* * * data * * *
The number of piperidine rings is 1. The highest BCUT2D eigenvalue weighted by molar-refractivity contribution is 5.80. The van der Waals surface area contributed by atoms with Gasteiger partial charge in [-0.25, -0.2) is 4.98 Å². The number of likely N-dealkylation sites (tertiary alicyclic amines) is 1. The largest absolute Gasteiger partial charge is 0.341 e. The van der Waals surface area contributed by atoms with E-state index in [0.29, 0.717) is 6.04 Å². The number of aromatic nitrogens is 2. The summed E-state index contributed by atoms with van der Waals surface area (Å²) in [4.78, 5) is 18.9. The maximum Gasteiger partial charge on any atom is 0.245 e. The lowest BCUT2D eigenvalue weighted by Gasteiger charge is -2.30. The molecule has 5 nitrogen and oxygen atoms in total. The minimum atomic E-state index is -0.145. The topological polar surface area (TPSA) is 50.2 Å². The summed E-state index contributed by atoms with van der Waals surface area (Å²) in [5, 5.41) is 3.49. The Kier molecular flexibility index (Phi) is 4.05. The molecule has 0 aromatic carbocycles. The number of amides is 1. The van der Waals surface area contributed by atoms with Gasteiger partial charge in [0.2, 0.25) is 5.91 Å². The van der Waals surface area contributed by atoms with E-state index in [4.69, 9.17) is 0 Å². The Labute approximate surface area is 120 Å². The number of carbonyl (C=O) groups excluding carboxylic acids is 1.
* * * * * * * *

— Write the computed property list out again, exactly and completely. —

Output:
The number of piperidine rings is 1. The highest BCUT2D eigenvalue weighted by molar-refractivity contribution is 5.80. The van der Waals surface area contributed by atoms with Gasteiger partial charge in [-0.25, -0.2) is 4.98 Å². The number of likely N-dealkylation sites (tertiary alicyclic amines) is 1. The largest absolute Gasteiger partial charge is 0.341 e. The van der Waals surface area contributed by atoms with E-state index in [0.29, 0.717) is 6.04 Å². The number of aromatic nitrogens is 2. The summed E-state index contributed by atoms with van der Waals surface area (Å²) in [4.78, 5) is 18.9. The maximum Gasteiger partial charge on any atom is 0.245 e. The lowest BCUT2D eigenvalue weighted by Gasteiger charge is -2.30. The molecule has 5 nitrogen and oxygen atoms in total. The minimum atomic E-state index is -0.145. The topological polar surface area (TPSA) is 50.2 Å². The summed E-state index contributed by atoms with van der Waals surface area (Å²) in [5, 5.41) is 3.49. The Kier molecular flexibility index (Phi) is 4.05. The molecule has 0 aromatic carbocycles. The number of amides is 1. The van der Waals surface area contributed by atoms with Gasteiger partial charge in [0.2, 0.25) is 5.91 Å². The van der Waals surface area contributed by atoms with E-state index in [4.69, 9.17) is 0 Å². The Labute approximate surface area is 120 Å². The number of carbonyl (C=O) groups excluding carboxylic acids is 1.